IMAGE is a research-based, theory-driven program which is designed to be one component of a comprehensive campus prevention program. Therefore, it is important to conduct a needs assessment for your campus to determine the areas upon which to focus, and whether IMAGE could enhance comprehensive prevention efforts on your campus.
Based upon research that has documented the impact of personalized feedback upon college-student alcohol-use behavior, IMAGE provides such feedback via comparisons with campus and cohort-based norms. Students are able to compare their alcohol use behavior with that of the campus at large, as well as those students to whom they see themselves as being most similar. This can be empowering (if their drinking pattern is lower than cohort norms), eye-opening (if their drinking pattern is higher than cohort norms), or reinforcing (if their drinking pattern is similar to cohort norms).
One of the unique aspects of IMAGE is that it facilitates students making statements of intent regarding the implementation of self-protective behaviors. Such statements have been shown to increase the likelihood of follow-through and subsequent behavior change. In fact, IMAGE program results have demonstrated that students who make statements of intent to implement a self-protective behavior are more likely to have done so one and six months later than those students who do not make such statements. This implementation has been shown to subsequently result in fewer negative consequences and a decrease in frequency and quantity of drinking.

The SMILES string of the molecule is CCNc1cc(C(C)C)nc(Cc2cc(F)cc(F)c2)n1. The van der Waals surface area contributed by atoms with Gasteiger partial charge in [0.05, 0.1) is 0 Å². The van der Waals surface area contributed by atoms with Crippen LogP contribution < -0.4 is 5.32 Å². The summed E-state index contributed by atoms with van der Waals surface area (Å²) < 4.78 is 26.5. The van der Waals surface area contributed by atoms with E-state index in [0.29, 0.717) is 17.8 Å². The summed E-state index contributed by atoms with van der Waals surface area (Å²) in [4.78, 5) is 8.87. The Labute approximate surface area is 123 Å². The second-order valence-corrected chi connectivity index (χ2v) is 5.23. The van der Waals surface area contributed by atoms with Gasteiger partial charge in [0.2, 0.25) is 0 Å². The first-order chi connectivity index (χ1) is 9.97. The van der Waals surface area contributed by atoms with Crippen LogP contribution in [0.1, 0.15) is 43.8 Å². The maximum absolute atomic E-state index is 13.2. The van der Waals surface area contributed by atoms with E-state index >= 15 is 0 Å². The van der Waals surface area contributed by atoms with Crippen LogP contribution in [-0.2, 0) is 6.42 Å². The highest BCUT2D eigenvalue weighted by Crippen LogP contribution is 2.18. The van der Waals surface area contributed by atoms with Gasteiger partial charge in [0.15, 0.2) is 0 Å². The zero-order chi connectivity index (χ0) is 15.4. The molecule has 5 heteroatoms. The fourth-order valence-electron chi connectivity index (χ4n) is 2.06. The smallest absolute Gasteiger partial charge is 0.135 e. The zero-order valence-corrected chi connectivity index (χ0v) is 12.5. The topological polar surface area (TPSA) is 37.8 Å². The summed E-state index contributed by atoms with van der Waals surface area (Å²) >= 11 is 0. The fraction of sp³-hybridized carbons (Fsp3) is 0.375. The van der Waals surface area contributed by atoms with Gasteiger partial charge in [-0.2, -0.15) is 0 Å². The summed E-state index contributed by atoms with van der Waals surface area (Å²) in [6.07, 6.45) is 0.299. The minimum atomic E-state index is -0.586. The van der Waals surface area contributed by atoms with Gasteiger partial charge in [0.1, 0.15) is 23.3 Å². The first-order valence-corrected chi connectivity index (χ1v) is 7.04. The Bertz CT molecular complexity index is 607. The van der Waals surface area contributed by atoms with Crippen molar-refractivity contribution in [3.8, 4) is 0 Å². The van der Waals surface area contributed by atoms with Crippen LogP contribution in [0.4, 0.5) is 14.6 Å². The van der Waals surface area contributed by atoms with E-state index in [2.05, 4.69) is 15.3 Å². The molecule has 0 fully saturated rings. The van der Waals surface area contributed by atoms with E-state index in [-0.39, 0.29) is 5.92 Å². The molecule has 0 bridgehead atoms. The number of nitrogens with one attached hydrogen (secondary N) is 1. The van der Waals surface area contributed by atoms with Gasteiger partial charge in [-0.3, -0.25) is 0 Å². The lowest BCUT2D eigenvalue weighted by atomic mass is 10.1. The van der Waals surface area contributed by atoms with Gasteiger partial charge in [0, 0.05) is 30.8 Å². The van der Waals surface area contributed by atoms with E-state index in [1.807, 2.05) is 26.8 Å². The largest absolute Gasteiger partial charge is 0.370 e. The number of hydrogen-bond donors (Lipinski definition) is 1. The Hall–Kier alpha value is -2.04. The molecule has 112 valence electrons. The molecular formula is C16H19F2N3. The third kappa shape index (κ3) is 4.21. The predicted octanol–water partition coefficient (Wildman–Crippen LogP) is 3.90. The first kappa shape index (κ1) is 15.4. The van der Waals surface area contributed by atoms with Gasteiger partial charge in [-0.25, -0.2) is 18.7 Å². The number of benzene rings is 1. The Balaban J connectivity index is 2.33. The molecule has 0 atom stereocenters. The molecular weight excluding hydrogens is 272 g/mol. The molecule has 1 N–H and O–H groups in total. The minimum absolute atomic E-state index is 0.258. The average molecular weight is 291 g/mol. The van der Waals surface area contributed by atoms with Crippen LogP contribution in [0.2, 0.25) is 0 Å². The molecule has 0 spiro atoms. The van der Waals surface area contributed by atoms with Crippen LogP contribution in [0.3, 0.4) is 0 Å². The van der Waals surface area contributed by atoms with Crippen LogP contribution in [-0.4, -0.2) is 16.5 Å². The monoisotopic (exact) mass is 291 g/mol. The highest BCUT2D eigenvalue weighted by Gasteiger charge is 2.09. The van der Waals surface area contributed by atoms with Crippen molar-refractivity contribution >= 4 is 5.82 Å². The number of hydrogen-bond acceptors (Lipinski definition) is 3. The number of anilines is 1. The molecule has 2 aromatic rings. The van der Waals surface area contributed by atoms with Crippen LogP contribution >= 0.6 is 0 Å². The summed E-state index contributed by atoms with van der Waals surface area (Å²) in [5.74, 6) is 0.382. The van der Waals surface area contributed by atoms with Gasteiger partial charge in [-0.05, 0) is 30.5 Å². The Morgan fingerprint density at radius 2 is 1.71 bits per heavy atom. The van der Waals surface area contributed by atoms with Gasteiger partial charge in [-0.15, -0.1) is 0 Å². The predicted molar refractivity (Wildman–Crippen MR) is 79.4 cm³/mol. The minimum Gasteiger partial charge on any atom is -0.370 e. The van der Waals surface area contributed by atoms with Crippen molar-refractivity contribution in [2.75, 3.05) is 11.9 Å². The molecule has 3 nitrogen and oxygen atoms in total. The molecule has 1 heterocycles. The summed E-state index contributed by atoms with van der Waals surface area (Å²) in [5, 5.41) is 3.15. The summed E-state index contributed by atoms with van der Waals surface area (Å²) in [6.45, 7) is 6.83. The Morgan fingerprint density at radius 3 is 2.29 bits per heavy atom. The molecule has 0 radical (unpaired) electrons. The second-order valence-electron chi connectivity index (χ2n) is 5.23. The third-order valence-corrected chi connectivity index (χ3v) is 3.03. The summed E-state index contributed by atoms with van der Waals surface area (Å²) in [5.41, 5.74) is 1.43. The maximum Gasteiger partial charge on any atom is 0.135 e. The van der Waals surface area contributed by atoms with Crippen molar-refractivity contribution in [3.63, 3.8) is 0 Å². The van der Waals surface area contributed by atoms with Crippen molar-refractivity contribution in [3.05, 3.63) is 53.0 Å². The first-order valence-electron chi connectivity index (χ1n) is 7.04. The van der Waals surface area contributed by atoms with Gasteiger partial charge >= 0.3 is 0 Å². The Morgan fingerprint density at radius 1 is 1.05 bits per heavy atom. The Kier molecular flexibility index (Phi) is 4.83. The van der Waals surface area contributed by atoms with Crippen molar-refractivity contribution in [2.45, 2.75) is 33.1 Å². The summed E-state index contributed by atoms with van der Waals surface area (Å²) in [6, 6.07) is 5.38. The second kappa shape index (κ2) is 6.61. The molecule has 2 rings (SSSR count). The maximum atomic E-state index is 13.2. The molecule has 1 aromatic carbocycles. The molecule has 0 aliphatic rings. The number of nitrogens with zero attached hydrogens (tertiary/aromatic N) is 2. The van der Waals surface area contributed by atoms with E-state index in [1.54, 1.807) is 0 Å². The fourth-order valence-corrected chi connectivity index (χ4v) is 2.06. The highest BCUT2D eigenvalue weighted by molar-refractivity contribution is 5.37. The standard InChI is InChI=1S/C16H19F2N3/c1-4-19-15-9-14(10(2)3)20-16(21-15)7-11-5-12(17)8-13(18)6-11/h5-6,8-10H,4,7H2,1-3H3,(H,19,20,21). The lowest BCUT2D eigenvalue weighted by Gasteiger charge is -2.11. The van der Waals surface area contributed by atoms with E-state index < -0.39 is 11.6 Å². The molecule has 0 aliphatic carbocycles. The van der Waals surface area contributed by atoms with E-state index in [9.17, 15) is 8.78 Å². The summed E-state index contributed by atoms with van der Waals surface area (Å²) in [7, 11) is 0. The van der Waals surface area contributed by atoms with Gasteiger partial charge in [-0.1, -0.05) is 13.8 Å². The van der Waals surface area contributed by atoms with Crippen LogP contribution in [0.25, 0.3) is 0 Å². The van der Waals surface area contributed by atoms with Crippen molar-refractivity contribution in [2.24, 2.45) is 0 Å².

Following a recent trend in the prevention field, IMAGE combines both harm-reduction and abstinence-based approaches. By defining underage drinking as a high-risk behavior, abstinence (by default) becomes one option among many when discussing self-protective behaviors. This allows the program to simultaneously encourage abstinence on the behalf of underage students, while addressing high-risk drinking behaviors among those students who may choose to drink.